The creative economy rises in California

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There was a big bump in creative jobs in the Los Angeles region between 2011 and 2016, and creative employment across the state has now exceeded the pre-recession highs from more than a decade ago.

That’s one finding from the annual Otis Report on the Creative Economy, which was released Tuesday. During the five-year period, the report finds, direct employment in the Los Angeles region rose by 21,800 jobs to 457,400.

Otis College of Art and Design President Bruce Ferguson characterized the creative economy as “a designated set of industries that depend on individual creativity to generate employment and wealth.”

They break this down into 12 supersectors and then into 57 subsectors.

The largest creative industry sectors in the state are entertainment (192,200 jobs), publishing and printing (160,200 jobs in fields including newspaper writing, PR and screenwriting), and fashion (120,700 jobs).

Other sectors include architecture and interior design, art galleries, digital media, industrial design, and furniture and decorative arts.

The Otis Report on the Creative Economy has come out every year since 2007. Since 2007, Otis College of Art and Design has commissioned the Los Angeles County Economic Development Corporation (LAEDC) to generate the reports.

And these are meant to be tools to assess the economic impact and influence of the area's creative sector on the economy.

They survey employment, wages and output as the primary indicators of the economy. This year’s report includes numbers from 2016, which is the latest data available for most government industry and employment data sources.

Over the five-year period covered in this report (2011-2016), direct wage and salary employment in the region’s creative industries increased by 21,800 jobs to 457,400. This report makes the case that creative industries are significant contributors to employment and economic growth in the LA region. They also foster innovation and have spillover effects for other industries.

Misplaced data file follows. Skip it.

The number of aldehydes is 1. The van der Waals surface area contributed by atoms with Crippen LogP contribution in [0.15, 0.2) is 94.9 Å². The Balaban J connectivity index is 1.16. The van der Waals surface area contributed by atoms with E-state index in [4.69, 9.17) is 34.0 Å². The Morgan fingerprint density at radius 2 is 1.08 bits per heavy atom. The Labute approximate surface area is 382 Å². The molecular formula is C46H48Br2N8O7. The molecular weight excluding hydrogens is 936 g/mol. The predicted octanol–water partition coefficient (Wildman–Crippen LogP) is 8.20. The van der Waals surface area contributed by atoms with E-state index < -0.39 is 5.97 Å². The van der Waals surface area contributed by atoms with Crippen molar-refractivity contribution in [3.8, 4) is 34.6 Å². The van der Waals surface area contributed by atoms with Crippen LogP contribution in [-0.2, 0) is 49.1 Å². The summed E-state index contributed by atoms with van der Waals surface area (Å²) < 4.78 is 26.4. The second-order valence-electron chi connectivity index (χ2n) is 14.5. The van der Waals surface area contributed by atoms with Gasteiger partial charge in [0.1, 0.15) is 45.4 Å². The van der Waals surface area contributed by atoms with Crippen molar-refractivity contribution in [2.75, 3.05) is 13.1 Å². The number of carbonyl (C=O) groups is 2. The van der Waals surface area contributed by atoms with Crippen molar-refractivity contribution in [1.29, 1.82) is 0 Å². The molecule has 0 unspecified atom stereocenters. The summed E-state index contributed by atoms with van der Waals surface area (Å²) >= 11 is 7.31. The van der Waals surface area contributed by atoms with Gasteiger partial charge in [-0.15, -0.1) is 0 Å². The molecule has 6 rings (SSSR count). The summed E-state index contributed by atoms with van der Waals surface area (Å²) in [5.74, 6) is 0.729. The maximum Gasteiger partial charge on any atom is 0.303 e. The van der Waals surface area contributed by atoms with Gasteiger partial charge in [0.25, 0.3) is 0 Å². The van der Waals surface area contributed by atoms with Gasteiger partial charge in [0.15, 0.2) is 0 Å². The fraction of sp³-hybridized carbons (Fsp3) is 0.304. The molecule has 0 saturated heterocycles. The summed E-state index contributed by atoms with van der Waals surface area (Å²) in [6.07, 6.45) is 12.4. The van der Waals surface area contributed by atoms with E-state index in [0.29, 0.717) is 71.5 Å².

For example, the region’s creative industries also attract investment, tourism, consumer spending, and generate tax revenues for the region.

Many of these creative workers are self-employed, so you won’t find their activities in federal and state employment data. The report’s authors use IRS data on people who are classified as single-employee firms.

This means they also leave out cultural events like Coachella. Bruce Ferguson, president of Otis College of Art and Design, mentioned that the soft statistics of an event like this would be huge if they were counted.

In 2015 (latest data available), there were 179,200 self-employed persons working in the creative industries of the Los Angeles region earning revenues of $8.5 billion.

The report identifies several challenges for future growth in the creative economy. For example, there’s still strong global demand for “Hollywood” movies, but countries such as China and India have invested heavily in their domestic entertainment industries, creating competition for LA-produced content.

The report also mentions the continued “race to the bottom” for state film tax credits, which is syphoning off some film shooting and production work.

And it mentions increased automation, new technologies, and a reliance on cheaper labor outside the region are taking a hit on creative industries with a manufacturing component (fashion, toys, publishing).

However, there is also a set of costs that are left out of the report -- namely the costs that result from participating in the creative economy.

To get many of these creative industry jobs you need to go to design or art school. And yet this is very costly for students. They face very high college fees and long-term debt and then low-paying entry level jobs when they join the creative job market. They also face very high housing costs in the creative regions of California such as LA and San Francisco.

Bruce Ferguson, president of Otis College of Art and Design, said they believe it’s time for the report to factor in such costs.

“That isn't something that we've done because we were really trying to make this report visible to people that wouldn't have in the past understood that the creative industries are such a central part of the economy,” Ferguson said.

“But now... I do think that it would be responsible of us to start to look at some of the costs, whether they be psychological costs or economic costs and so on.”

Ferguson also mentioned gentrification, and noted that we’ve gone from a place where the creative industries were seen as peripheral to now being central, especially in this state, the fifth largest economy in the world.